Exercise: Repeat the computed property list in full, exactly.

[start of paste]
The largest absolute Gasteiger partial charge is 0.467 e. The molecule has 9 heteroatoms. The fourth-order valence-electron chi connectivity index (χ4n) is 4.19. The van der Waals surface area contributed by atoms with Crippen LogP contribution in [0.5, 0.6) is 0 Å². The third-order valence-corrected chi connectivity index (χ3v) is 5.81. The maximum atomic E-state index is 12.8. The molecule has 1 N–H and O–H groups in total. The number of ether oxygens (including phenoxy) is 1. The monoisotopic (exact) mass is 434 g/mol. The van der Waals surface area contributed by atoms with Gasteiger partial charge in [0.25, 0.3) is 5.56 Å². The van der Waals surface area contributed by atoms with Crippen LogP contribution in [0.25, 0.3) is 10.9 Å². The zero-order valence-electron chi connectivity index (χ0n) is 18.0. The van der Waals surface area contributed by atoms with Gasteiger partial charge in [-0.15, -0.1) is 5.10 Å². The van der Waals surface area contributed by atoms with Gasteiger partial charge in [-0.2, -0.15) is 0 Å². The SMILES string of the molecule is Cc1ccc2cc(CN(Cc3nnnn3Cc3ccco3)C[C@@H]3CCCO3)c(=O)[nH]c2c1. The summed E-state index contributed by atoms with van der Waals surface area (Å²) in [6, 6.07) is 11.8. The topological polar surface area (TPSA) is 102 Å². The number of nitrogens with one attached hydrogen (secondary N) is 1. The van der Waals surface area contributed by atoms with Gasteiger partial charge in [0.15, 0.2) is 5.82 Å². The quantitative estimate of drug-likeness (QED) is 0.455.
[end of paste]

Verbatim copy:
The largest absolute Gasteiger partial charge is 0.467 e. The molecule has 9 heteroatoms. The fourth-order valence-electron chi connectivity index (χ4n) is 4.19. The van der Waals surface area contributed by atoms with Crippen LogP contribution in [0.5, 0.6) is 0 Å². The third-order valence-corrected chi connectivity index (χ3v) is 5.81. The maximum atomic E-state index is 12.8. The molecule has 1 N–H and O–H groups in total. The number of ether oxygens (including phenoxy) is 1. The monoisotopic (exact) mass is 434 g/mol. The van der Waals surface area contributed by atoms with Gasteiger partial charge in [0.25, 0.3) is 5.56 Å². The van der Waals surface area contributed by atoms with Crippen LogP contribution in [0.25, 0.3) is 10.9 Å². The zero-order valence-electron chi connectivity index (χ0n) is 18.0. The van der Waals surface area contributed by atoms with Gasteiger partial charge in [-0.15, -0.1) is 5.10 Å². The van der Waals surface area contributed by atoms with Gasteiger partial charge in [-0.2, -0.15) is 0 Å². The SMILES string of the molecule is Cc1ccc2cc(CN(Cc3nnnn3Cc3ccco3)C[C@@H]3CCCO3)c(=O)[nH]c2c1. The summed E-state index contributed by atoms with van der Waals surface area (Å²) in [6, 6.07) is 11.8. The topological polar surface area (TPSA) is 102 Å². The number of nitrogens with one attached hydrogen (secondary N) is 1. The van der Waals surface area contributed by atoms with Gasteiger partial charge in [0.15, 0.2) is 5.82 Å². The quantitative estimate of drug-likeness (QED) is 0.455.